The voting is done. The shortlist is ready, the winners will be announced on Friday 21 February from 8pm at the gala fundraiser for IHRC in Wembley, London, UK.
If you want to attend the awards ceremony which includes a gala dinner and fundraising auction please buy your tickets on-line here or call the office on 02089044222 to buy over the phone.
There are still afew tickets left, so join us on the night to rewardthose who have struggled against Islamophobia and to name and shame the worst Islamophobes.
If you want to attend the awards ceremony which includes a gala dinner and fundraising auction please buy your tickets on-line here or call the office on 02089044222 to buy over the phone. Full details of the programme, and a chance to see the auction items can be found inside.
Watch the trailer for this year’s awards here.
Messages of Support
Lord Eric Avebury
I am delighted to send this message of welcome for the Islamophobia Awards Ceremony and for the valuable work of the Islamic Human Rights Commission, and I am proud to have been involved in some of their work.
I love the tone of this event as it takes an issue that has at its heart darkness and seeks to make it lighter on our community. After all so much of the nonsense written about Islam and Muslims goes beyond sadness and into parody. Well done IHRC for your sterling work. My vote goes to Bibi Netanyahu for his Outstanding Effort to demonise Islam.
Professor Marie Breen-Smyth
I am sorry I cannot attend the Islamophobia Awards 2014, and wait with bated breath to see who this year’s worthy – or should that be unworthy? – winners are. It is not often that one expresses one’s support for an event by wishing that it should soon go out of business for lack of suitable nominees, but that is, indeed my wish for the event. But whilst there continues to be such a plentiful supply of scurrilous potential nominees, I wish the event every success and I hope you all have an enjoyable evening.
Lord Nazir Ahmed
I am sorry I cannot be here, but it is my pleasure to write in support of this year’s Islamophobia Awards and the valuable work of the Islamic Human Rights Commission. It is important to work together within a variety of fora to counter discrimination targeted at the Muslim community.
I wish the Islamophobia Awards every success in highlighting such prejudice.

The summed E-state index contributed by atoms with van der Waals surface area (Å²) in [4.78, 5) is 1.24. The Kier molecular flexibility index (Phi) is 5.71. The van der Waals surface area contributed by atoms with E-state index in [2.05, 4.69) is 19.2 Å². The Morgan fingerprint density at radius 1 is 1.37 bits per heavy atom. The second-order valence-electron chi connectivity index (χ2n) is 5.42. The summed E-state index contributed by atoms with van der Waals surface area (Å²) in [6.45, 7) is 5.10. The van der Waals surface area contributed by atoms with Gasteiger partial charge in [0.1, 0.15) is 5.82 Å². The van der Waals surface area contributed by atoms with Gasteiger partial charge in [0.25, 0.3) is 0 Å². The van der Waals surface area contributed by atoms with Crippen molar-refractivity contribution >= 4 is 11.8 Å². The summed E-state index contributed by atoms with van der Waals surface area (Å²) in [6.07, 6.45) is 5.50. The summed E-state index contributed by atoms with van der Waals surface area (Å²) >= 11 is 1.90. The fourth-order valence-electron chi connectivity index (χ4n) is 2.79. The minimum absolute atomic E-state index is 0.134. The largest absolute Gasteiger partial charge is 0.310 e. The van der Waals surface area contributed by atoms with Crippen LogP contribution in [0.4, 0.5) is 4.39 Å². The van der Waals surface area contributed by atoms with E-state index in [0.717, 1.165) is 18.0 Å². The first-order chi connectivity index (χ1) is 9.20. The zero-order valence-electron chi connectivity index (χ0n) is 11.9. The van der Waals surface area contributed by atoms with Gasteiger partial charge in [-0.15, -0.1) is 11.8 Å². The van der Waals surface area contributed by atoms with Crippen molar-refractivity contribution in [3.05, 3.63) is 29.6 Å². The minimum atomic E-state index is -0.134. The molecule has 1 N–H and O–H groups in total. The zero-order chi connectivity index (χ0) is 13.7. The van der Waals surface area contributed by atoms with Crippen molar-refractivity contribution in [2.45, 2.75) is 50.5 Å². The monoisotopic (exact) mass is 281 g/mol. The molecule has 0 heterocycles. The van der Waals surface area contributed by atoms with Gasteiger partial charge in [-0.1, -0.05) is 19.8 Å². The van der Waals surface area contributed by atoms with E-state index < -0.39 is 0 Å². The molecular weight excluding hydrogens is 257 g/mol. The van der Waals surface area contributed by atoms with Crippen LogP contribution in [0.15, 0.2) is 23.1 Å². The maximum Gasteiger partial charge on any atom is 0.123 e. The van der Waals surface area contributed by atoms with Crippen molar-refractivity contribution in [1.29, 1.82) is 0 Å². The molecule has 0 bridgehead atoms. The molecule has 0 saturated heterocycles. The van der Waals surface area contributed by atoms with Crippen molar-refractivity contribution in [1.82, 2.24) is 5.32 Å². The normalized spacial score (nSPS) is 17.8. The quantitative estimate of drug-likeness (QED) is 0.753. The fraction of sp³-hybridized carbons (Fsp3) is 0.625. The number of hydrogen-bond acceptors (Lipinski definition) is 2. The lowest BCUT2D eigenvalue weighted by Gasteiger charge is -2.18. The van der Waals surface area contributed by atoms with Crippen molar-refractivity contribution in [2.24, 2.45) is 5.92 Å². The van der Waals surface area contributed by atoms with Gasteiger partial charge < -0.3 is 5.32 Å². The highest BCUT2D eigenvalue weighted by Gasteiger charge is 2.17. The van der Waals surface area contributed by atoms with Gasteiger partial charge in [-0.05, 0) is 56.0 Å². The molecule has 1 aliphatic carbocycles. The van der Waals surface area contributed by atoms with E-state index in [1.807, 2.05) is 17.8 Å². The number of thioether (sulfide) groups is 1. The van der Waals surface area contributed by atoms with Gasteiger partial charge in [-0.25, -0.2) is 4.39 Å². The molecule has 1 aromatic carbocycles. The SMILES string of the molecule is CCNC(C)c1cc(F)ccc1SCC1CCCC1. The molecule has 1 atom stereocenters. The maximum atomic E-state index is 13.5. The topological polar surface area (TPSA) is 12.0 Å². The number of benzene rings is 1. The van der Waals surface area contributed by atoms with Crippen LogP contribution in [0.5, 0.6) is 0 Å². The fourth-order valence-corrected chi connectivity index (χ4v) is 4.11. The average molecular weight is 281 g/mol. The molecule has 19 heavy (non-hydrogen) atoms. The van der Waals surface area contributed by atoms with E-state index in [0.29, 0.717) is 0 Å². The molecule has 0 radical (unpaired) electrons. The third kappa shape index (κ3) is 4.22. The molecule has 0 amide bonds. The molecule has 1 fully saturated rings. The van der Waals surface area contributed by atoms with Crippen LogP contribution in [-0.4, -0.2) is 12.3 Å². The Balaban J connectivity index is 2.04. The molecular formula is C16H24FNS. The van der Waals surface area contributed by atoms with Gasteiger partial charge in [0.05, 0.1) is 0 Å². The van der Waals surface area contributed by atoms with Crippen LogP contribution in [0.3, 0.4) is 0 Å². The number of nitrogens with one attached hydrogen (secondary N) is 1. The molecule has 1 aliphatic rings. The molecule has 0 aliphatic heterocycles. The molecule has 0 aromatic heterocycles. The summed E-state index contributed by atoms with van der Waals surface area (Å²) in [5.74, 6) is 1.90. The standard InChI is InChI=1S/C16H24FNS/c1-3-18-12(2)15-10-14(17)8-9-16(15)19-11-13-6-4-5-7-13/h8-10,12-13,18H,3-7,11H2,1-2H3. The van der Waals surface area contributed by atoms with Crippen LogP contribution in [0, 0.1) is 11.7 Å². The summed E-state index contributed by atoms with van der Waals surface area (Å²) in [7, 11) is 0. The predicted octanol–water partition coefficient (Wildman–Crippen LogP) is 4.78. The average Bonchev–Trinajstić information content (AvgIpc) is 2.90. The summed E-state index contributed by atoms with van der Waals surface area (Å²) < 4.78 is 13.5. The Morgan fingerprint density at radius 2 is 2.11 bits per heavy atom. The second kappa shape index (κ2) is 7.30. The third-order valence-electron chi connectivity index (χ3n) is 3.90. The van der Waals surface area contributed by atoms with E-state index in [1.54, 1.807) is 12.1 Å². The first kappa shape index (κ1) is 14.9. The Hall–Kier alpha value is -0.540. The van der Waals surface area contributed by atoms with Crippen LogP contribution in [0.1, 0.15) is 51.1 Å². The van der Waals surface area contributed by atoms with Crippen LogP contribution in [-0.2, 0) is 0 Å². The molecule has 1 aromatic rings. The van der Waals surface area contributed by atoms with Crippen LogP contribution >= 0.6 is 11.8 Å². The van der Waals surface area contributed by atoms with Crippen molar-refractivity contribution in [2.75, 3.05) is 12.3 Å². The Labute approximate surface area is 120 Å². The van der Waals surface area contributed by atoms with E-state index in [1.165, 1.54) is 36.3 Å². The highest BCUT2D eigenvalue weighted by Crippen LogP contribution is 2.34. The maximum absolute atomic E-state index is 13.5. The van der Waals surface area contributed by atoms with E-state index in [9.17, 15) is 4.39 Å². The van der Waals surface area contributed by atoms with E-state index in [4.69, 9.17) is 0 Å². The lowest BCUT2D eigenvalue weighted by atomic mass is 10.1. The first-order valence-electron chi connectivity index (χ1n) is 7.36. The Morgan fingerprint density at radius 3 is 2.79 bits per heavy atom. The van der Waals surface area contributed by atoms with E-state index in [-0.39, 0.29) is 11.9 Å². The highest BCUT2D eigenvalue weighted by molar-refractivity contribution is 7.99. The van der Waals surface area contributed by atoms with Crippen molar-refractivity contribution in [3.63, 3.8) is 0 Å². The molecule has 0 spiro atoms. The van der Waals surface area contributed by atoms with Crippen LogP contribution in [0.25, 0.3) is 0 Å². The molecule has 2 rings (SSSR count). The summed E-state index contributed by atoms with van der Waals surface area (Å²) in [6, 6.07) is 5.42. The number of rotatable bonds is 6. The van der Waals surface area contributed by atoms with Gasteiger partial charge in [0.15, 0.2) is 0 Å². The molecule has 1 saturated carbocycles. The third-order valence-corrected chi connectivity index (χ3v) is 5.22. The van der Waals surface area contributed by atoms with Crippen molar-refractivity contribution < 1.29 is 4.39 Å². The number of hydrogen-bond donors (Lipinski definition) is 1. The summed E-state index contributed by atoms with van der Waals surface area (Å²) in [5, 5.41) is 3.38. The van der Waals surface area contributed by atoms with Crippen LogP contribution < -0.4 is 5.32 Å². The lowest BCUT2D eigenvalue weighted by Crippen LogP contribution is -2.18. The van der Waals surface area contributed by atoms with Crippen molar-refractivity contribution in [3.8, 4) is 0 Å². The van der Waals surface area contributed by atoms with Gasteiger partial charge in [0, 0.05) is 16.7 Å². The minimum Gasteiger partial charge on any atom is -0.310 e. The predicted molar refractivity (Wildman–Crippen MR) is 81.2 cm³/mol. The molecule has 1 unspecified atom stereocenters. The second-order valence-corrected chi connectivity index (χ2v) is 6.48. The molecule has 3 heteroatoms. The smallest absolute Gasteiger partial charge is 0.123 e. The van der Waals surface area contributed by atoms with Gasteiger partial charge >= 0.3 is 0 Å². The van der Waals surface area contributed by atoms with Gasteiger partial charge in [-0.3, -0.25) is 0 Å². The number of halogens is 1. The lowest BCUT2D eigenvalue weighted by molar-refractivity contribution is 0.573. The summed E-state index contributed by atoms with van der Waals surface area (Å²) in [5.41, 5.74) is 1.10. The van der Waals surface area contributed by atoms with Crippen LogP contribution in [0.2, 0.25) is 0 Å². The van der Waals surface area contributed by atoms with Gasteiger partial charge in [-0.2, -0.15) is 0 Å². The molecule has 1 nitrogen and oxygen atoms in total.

Professor Ramon Grosfoguel
The work that the IHRC is doing in relation to the problem of Islamophobia is among the most important in the world today. The IHRC is not only involved in concrete campaigns against Islamophobia but is also doing cutting edge empirical social science research about Islamophobia in Europe and the world at large. They are doing what academic institutes and universities should be doing. However, in the absent of a real commitment from universities and state institutions to tackle research and public policy on discrimination against Muslims, the IHRC has taken the lead to confront Islamophobia at the level of politics, policy and knowledge production. No other institution in the world today has dedicated more attention to Islamophobia than the IHRC. The quality and quantity of their research publications on the topic are impressive! They deserve to be recognised as one of the world’s leading institutions working to eradicate Islamophobia. The work IHRC is doing constitutes a model that we should all be following.
Dr Rowan Williams
The fact that prejudice and ignorance are ridiculous doesn’t – unfortunately – make them less lethal. But it is important from time to time to be reminded that they are ridiculous, and that’s why this event is so welcome. Some theologians have contrasted the light-heartedness of heaven with the fact that the devil and his angels take themselves with deadly seriousness, even when engaged in the most absurd project possible, resisting the all-powerful goodness of God. I hope this evening will make some contribution to delivering us from deadly seriousness and recall us to the joy that faith opens for us.